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Breakfast Muffins – updated

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To me, breakfast is quite the social quandary. What are acceptable breakfast foods? Why is it that we turn a blind eye to someone reaching for a cold slice of pizza for breakfast. Yet, we give others odd looks when they reach for leftover dessert. For those of us who like a little cake in the morning, there is a perfectly acceptable substitute that carries no stigma: muffins.

Last week, I decided to split a batch of muffin batter and make a half dozen each of blueberry and cheese muffins. Muffins easily make it from the kitchen table into a lunch bag during the morning rush to work. They are easily consumed while sitting on the bus, on your way to work or sitting at your desk, waiting for your latest batch of corporate-mandated software updates to run.

My tried and true recipe comes from Alton Brown and an older episode of Good Eats, called the “Muffin Man.” A slightly modified recipe follows:

Recipe

Sifted Dry Ingredients on a flexible cutting mat

Sifted Dry Ingredients on a flexible cutting mat

Whisked Wet Ingredients with separate bowls of blueberries and cheese

Whisked Wet Ingredients with separate bowls of blueberries and cheese

Coated blueberries, coated cheese, and reserved topping blueberries

Coated blueberries, coated cheese, and reserved topping blueberries

Fully incorporated batter

Fully incorporated batter

Tinned muffin batter

Tinned muffin batter

Baked muffins

Baked muffins

Turned out blueberry muffins, cooling

Turned out blueberry muffins, cooling

Turned out cheese muffins, cooling

Turned out cheese muffins, cooling

What you’ll need:

  • 350 g (approx. 12.5 oz) of all-purpose flour
  • 1 tsp baking soda
  • 2 tsp baking powder
  • Heavy pinch of kosher salt
  • 3/4 cup of sugar
  • 1/2 cup of canola, sunflower, or vegetable oil
  • 1 egg
  • 1 cup Balkan-style plain yogurt
  • approx. 1 cup fresh blueberries
  • approx. 1 cup of shredded mixed cheese (e.g. cheddar and mozzarella)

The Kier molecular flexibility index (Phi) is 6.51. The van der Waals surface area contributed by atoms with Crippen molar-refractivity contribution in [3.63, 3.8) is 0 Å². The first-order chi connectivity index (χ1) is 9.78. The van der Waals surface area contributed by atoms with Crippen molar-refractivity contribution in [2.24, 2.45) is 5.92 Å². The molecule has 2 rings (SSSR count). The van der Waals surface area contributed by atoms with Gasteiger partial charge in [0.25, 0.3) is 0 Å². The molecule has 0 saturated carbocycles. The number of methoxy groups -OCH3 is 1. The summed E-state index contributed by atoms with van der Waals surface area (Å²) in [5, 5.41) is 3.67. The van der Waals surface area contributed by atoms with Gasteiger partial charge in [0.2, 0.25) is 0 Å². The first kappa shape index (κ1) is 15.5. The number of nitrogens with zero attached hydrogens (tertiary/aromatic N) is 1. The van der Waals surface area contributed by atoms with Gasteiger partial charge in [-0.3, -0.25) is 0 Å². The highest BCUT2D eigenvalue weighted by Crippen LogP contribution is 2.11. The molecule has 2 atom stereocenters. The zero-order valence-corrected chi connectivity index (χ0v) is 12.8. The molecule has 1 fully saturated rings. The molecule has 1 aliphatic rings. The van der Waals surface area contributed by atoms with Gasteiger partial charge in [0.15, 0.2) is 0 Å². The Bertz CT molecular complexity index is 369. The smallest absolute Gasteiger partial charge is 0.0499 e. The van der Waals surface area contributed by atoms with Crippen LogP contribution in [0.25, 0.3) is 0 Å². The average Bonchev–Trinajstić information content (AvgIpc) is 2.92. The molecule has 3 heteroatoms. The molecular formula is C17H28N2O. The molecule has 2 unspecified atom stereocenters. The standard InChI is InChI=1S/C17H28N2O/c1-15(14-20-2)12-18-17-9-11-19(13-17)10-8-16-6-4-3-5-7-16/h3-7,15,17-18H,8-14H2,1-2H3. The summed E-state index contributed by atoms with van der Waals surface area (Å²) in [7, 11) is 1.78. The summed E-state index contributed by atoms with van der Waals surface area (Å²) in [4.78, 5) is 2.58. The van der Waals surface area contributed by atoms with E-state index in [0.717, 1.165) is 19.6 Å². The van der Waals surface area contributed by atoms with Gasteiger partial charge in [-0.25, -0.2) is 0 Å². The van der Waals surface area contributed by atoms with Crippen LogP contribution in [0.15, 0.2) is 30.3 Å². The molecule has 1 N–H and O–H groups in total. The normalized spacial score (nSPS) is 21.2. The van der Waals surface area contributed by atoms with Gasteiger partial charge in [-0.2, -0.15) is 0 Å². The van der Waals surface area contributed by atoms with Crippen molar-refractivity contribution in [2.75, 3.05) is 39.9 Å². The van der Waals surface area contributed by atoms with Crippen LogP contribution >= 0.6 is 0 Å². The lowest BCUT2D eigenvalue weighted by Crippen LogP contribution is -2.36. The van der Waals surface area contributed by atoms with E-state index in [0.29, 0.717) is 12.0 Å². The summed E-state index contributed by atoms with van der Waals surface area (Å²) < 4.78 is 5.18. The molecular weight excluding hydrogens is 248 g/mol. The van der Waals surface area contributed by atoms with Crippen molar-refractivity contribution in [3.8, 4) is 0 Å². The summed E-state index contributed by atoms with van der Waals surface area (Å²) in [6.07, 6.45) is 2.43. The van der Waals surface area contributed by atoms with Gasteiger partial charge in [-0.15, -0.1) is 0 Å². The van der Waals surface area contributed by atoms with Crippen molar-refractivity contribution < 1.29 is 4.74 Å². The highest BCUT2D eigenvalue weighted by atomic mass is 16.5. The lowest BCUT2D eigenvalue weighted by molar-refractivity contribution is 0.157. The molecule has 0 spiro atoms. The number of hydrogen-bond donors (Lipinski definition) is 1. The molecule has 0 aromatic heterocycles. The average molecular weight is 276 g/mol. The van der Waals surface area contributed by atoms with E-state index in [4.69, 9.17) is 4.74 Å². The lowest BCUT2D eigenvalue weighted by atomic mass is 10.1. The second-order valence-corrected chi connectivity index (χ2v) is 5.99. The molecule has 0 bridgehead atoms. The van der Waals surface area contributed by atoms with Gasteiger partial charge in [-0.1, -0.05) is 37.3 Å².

• vegetable shortening for greasing a standard 4×3 non-stick muffin tin

The original recipe called for cake flour, which produces less gluten when stirred. However, I tend to reserve my supply of cake flour for cakes, not everyday fare such as muffins.

As for the Balkan-style yogurt, I like its texture and flavour better than non-Balkan-style yogurt. Please note that I am a strong proponent of traditional styles of active culture yogurt. I have yet to find a good reason for producers to thin it down or add “probiotics.”

As for the pedestrian muffin tin, one day, I’m going find myself a cast iron or cast aluminum muffin tin like pro’s use. They are much more sturdy and retain heat better than consumer-grade non-stick tins. In the meantime, my $10 dollar muffin tin from Zeller’s will have to do.

Prep:

  1. Pre-heat an oven to 380F. When the unbaked muffins are added to the oven, the heat will be raised to an even 400F, ensuring a strong blast of heat to raise the batter.
  2. Sift the flour, baking soda, baking powder and salt together onto a flexible cutting board. I find that a flexible cutting mats allows you to add the dry mixture to the wet in easy doses. Besides, flexible cutting mats are cheap and react badly to proper knife work.
  3. Place the blueberries (save for a handful) and shredded cheese into separate containers.
  4. Reserve the handful of blueberries for topping the muffins.